Tag Archives: Humanistic psychology

Four Kinds of ‘Human Factors’: 1. The Human Factor

This is the first of a short blog post series, on four kinds of ‘Human Factors’: ‘The Human Factor. Continue reading

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Reducing ‘the human factor’

If you work in an industry such as transportation or healthcare – where human involvement is critical – you have probably heard people talk about ‘the human factor’. This elusive term is rarely defined, but people often refer to reducing it, or perhaps mitigating it. … Continue reading

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If it weren’t for the people…

In Kurt Vonnegut’s dystopian novel ‘Player Piano’, automation has replaced most human labour. Anything that can be automated, is automated. Ordinary people have been robbed of their work, and with it purpose, meaning and satisfaction, leaving the managers, scientists and … Continue reading

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Recovery from Command-and-Control: A Twelve-Step Program

Most of us in democratic countries would hate to see the rise authoritarianism. When we hear about authoritarian regimes around the world, we feel lucky not to live there. We know that people do not thrive under authoritarianism, where high levels of … Continue reading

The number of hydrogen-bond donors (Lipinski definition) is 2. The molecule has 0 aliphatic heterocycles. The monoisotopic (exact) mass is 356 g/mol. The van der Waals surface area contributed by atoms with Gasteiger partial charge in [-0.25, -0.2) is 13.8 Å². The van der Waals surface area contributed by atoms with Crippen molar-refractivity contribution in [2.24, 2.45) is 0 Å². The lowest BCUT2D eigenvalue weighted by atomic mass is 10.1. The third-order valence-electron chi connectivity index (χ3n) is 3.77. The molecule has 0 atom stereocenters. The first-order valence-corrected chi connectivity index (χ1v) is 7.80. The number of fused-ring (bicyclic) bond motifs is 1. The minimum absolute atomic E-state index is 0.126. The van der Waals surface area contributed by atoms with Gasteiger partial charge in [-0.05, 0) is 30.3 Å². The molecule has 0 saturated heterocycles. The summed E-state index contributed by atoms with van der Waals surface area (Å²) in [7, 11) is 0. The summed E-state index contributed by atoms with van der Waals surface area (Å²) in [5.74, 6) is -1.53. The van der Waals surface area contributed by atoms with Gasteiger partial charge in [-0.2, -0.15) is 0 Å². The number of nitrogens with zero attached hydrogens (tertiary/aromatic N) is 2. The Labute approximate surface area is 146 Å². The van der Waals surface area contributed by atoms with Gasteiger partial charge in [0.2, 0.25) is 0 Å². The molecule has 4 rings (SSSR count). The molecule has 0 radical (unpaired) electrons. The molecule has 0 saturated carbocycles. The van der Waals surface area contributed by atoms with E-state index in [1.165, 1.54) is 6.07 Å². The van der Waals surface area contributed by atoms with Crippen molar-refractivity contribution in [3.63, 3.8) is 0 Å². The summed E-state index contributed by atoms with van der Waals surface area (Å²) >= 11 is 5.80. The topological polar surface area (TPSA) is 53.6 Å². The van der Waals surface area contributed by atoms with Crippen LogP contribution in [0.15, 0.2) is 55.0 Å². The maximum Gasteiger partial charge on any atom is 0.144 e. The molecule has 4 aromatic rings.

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Maslow’s hammer: How tools bias attention and straightjacket thinking

In May 2013, Edition 5 of the Diagnostic and Statistical Manual of Mental Disorders (DSM-5) was published by the American Psychiatric Association. According to the American Psychiatric Association, the DSM handbook establishes consistent and reliable diagnoses that can be used … Continue reading

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Empathy: A core condition for humanistic design

Many involved in human-centred design (ergonomics, human factors, UX, interaction design, etc) have an internal or external consulting role. Much of the time is spent thinking about task/interaction design, user interfaces, work environment, and many technical and project management issues. … Continue reading

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Human Factors and Humanistic Psychology: Distant cousins

Human factors and humanistic psychology are two human disciplines that emerged from adversity during the same era (1940s and 1950s). Both focus on the human, and should have a lot in common. In some fundamental ways they do, but the … Continue reading

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